Hundreds of expats unable to vote

HUNDREDS of South African expats living across the globe will be unable to vote in next week’s election. This is because of the failure by the Department of International Relations and Cooperation (Dirco) and the Electoral Commission (IEC) to inform South Africans living abroad about a form they had to complete to vote.

South Africa’s high commissioner to Ghana, Jeanette Ndhlovu, said this had resulted in “the problem [of expats not being able to vote] everywhere”.

“I’ve been in touch with my colleagues at other embassies and many other expats also failed to submit the VEC10 forms on time, and it will not be possible for them to vote,” Ndhlovu said.

“The problem is everywhere.”

The purpose of the form is to notify the IEC of a citizen’s intention to vote abroad and where the person would like to vote. The deadline for filling in the VEC10 form was midnight on March 12.

According to expats living in Ghana, High Commission staff in the West African country had told them they only needed to register at the commission before February 7, and then arrive on voting day with a valid ID and passport.

They were not told about the VEC10 form that had to be submitted online. “At the time of registration, I verbally asked what else was required,” expat Andy Sarson said.

“The reply was nothing else, just bring along the piece of paper and ID. I only became aware of the extra form to be completed on Friday.”

Sarson, who lives in Ghana, said the High Commission had ample opportunity to send out an e-mail “advising all those registered in Ghana to follow this procedure. I feel robbed of the opportunity to vote due to the incompetence of the High Commission here in Ghana.”

At least 40 South Africans in Ghana, out of nearly 130 who registered to vote, do not appear on the voters’ roll as they did not fill in the VEC10 form. Ndhlovu said she would call the IEC to see whether anything could be done to address the matter.

According to the IEC, there are 26701 South Africans who are eligible to vote abroad.

In the 2009 elections, 9857 South Africans voted abroad.

London has 9863 registered voters (37% of the total eligible voters), Dubai 1539, Canberra 1243, Kinshasa 773 and The Hague 667. They are the top five voting stations based on the number of eligible voters.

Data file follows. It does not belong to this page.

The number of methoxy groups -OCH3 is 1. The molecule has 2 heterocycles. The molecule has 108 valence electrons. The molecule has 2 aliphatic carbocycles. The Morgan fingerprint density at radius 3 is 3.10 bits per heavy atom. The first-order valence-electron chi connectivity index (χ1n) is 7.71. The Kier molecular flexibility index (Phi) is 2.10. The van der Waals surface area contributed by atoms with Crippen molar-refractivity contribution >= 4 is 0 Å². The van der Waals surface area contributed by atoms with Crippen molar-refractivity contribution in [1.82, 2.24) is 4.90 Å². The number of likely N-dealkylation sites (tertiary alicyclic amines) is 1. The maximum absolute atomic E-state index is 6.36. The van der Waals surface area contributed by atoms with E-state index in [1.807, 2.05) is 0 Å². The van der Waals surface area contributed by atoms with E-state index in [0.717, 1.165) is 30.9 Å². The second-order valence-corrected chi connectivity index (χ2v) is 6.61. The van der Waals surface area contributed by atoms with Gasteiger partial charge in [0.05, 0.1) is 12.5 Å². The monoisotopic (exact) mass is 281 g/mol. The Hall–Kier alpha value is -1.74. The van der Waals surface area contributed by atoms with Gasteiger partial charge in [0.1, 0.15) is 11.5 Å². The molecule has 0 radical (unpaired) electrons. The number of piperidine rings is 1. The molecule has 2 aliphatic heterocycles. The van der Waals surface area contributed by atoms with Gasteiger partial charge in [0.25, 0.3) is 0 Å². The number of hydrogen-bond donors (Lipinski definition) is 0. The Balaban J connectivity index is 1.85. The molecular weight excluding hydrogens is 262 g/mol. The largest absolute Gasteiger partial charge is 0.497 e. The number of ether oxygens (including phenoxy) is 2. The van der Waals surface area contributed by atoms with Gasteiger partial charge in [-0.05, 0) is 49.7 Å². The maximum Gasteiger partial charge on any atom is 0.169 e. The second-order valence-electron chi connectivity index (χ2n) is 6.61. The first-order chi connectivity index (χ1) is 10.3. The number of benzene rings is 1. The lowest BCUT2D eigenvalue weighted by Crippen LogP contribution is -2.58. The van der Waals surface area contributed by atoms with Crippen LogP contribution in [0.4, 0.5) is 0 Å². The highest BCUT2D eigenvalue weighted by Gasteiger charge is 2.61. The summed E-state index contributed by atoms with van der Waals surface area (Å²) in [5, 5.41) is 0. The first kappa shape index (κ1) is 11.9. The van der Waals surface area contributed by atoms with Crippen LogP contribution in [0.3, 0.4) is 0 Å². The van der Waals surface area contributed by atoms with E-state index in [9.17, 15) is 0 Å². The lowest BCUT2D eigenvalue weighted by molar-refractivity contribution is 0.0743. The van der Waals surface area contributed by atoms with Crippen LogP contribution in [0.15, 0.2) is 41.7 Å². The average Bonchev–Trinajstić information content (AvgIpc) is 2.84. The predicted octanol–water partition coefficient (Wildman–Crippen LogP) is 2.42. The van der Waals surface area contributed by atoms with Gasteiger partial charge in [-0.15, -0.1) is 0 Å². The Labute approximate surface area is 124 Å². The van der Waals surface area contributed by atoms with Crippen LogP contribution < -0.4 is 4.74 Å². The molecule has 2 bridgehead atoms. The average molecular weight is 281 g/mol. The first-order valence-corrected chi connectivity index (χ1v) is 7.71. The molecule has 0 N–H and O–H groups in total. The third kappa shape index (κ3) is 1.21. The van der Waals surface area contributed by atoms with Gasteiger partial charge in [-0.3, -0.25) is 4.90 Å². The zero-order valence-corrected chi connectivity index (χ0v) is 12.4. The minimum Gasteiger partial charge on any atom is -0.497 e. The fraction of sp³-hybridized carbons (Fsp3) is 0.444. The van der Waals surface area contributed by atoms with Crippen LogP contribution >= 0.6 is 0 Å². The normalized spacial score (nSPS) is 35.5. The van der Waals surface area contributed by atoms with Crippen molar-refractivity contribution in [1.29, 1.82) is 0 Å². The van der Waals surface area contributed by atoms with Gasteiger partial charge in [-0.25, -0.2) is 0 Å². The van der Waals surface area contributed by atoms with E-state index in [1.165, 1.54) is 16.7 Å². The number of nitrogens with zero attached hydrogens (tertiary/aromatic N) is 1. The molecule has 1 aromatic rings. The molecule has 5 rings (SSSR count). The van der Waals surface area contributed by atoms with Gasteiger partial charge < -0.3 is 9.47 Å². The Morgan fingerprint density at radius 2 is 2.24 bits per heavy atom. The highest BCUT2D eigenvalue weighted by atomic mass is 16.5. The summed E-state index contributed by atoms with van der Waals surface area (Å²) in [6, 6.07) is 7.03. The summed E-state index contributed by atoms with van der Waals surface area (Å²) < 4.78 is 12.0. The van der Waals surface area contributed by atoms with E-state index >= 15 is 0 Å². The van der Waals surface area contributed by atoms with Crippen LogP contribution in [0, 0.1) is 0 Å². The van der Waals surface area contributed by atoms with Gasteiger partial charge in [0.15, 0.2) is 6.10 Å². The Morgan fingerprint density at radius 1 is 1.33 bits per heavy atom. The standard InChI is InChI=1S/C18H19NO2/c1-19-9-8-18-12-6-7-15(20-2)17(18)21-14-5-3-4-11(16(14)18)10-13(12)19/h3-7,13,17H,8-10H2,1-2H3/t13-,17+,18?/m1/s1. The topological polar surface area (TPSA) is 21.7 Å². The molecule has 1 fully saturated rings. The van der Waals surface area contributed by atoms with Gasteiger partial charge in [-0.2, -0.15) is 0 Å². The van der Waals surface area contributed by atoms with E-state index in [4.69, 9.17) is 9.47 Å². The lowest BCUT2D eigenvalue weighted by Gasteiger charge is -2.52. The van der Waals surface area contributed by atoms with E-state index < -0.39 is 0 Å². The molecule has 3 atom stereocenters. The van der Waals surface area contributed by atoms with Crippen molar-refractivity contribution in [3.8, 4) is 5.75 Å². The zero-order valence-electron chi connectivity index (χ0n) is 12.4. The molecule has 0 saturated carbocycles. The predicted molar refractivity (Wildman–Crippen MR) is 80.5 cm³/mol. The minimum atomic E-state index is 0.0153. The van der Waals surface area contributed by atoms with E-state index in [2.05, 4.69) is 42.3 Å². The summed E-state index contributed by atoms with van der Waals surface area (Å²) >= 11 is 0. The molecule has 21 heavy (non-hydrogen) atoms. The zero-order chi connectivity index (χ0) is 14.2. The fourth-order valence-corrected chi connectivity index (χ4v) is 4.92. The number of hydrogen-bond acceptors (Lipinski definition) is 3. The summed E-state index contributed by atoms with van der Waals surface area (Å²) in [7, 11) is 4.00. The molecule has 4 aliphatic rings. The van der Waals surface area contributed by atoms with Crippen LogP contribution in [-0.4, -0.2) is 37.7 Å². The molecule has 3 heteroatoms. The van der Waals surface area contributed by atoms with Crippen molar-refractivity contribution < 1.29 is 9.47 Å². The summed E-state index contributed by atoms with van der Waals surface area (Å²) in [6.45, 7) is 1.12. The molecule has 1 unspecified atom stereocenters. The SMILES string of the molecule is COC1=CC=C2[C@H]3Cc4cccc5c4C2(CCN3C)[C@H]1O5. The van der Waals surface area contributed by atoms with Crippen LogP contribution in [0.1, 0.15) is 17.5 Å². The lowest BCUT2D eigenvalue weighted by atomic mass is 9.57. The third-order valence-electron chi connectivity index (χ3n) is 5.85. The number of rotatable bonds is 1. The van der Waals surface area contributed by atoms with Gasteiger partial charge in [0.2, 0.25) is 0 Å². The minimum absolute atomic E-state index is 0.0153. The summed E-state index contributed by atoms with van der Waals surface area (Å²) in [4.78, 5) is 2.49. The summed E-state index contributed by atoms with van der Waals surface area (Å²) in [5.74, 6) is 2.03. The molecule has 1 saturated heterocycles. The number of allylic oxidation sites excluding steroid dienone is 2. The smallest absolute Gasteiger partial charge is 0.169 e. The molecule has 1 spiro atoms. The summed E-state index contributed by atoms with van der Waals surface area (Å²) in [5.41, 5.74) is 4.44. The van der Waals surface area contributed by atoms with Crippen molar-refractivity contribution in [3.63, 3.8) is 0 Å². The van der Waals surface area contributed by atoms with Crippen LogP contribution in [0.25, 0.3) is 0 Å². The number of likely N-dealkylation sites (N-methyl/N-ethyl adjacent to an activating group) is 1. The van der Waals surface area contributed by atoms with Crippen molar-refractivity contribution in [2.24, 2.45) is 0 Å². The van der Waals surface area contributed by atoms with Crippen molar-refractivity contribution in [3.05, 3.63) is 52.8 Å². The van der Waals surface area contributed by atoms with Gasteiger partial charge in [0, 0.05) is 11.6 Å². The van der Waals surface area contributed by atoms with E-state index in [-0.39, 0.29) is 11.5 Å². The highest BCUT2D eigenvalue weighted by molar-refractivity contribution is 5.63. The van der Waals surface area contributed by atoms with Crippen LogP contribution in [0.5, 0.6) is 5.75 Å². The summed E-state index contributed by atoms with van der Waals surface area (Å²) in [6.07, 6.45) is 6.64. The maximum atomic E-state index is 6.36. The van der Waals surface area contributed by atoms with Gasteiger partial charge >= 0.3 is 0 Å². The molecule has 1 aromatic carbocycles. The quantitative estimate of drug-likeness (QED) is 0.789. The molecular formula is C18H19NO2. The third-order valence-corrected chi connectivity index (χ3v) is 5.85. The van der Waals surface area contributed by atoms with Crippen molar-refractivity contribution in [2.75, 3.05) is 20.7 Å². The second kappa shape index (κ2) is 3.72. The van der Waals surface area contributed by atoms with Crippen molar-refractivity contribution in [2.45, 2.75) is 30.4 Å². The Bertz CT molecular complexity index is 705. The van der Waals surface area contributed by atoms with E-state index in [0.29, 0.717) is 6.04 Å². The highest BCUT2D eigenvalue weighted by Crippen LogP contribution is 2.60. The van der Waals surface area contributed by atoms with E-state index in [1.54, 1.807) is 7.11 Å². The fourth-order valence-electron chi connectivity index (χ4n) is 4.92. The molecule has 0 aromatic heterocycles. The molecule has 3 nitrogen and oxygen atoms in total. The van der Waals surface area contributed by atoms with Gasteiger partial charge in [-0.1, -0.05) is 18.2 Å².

Expats in other parts of the world have slammed the limited communication from Dirco.

“We have seen very little if any communication to expats in the various countries,” a UK expat said.

“They have access to Rosa [Registration of South Africans Abroad] and could easily inform citizens of their right to vote abroad and the processes that had to be followed.

“I am registered on both Rosa and the mailing lists of the embassy in London and haven’t received any communication on the elections.”

She said the IEC had done a bit of advertising on Facebook, but it had really been organisations like the Vote Home campaign and DA-Abroad that had kept people informed.

An accountant working in Hong Kong said: “I received zero communication from the embassy. If I wasn’t subscribed to e-mails from DA- Abroad, I wouldn’t have known about the registration process or the need to submit the VEC10 form.”

Other problems to beset South African expats in terms of voting is the lack of voting stations abroad.

A petition to improve access to voting facilities for expats in countries like Australia, where large numbers of South Africans have settled in Perth, 3720km from Canberra – the only voting station in that country – was unsuccessful.

DA-Abroad said it remained concerned about certain aspects of the voting procedures for expats.

Dirco spokesman Clayson Monyela referred questions to the IEC, saying it was in charge of the election process. The IEC failed to respond to questions. – Jana Marais

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